The turning point for digital voice technology


A Mankato Department of Public Safety officer utilizes one of the dictation microphones installed at the Public Safety Building’s computer workstations. Officers use the system to dictate reports at the end of their shifts. The completed recordings are centrally stored and transcribed with workflow-management software.

Minnesota law requires that all police questioning, not just confessions or statements, be recorded. During the 2010 homicide case that led to the switch to digital, this law proved to be crucial to the investigation because the suspect had verbally implicated himself in the crime—not during direct questioning, but when he was alone in the interview room mumbling to himself.

Although the case was still closed, Mankato’s city manager demanded the Department of Public Safety upgrade to digital voice technology so the same situation would not be repeated. Mankato is also the largest city in its county, serving a growing resident and transient student population, so modernizing the police staff’s evidence-gathering equipment was a prudent investment.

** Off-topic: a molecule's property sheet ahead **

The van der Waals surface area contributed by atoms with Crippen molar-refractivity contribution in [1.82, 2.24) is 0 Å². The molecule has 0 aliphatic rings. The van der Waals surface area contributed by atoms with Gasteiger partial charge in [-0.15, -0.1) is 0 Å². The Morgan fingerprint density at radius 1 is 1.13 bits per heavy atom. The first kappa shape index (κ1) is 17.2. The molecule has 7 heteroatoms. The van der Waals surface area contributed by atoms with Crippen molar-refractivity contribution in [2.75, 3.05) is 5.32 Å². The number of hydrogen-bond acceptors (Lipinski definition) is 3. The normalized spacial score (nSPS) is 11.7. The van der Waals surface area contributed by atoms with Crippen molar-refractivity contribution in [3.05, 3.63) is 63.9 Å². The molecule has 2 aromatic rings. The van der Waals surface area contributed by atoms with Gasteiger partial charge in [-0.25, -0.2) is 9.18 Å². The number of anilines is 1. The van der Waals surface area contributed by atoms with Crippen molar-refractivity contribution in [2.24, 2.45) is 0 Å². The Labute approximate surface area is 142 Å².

The department considered and tested devices from numerous companies, but made a final selection based on simplicity of operation, structural durability, and integration with workflow-management software.

Training police officers to use the new technology was a rapid process, even for those who were reluctant to transition to digital. Facilitating the adoption was that the handheld recorders’ functionality was nearly identical to the analog devices, except officers did not need to be concerned with saving or transferring cassette tapes for transcription.

Speech recognition streamlines reporting


In 2014, the department purchased 35 dictation microphones for cruisers and for the station so officers could take advantage of speech recognition software. Dictation is automatically transcribed using the software as the officers speak into the microphone.

Initially, the department purchased 45 handheld recorders for officers to conduct dictation in the squad car or the police station. In 2014, Mankato Department of Public Safety purchased 35 dictation microphones for cruisers and for the station so officers could take advantage of either device’s compatibility with speech recognition software. Dictation is automatically transcribed using the software as the officers speak into the microphone, whereas the handheld recorder uploads dictations to a laptop or desktop computer or server to be transcribed later.

Integrating speech recognition into the officers’ workflow required some training, as well. The software needs to learn the unique characteristics of the speaker’s voice, which requires slower, more deliberate dictations when the technology is introduced. However, modern speech recognition software adapts and learns much faster than technology from even just a few years ago, so the adjustment did not greatly impact officer productivity or report quality.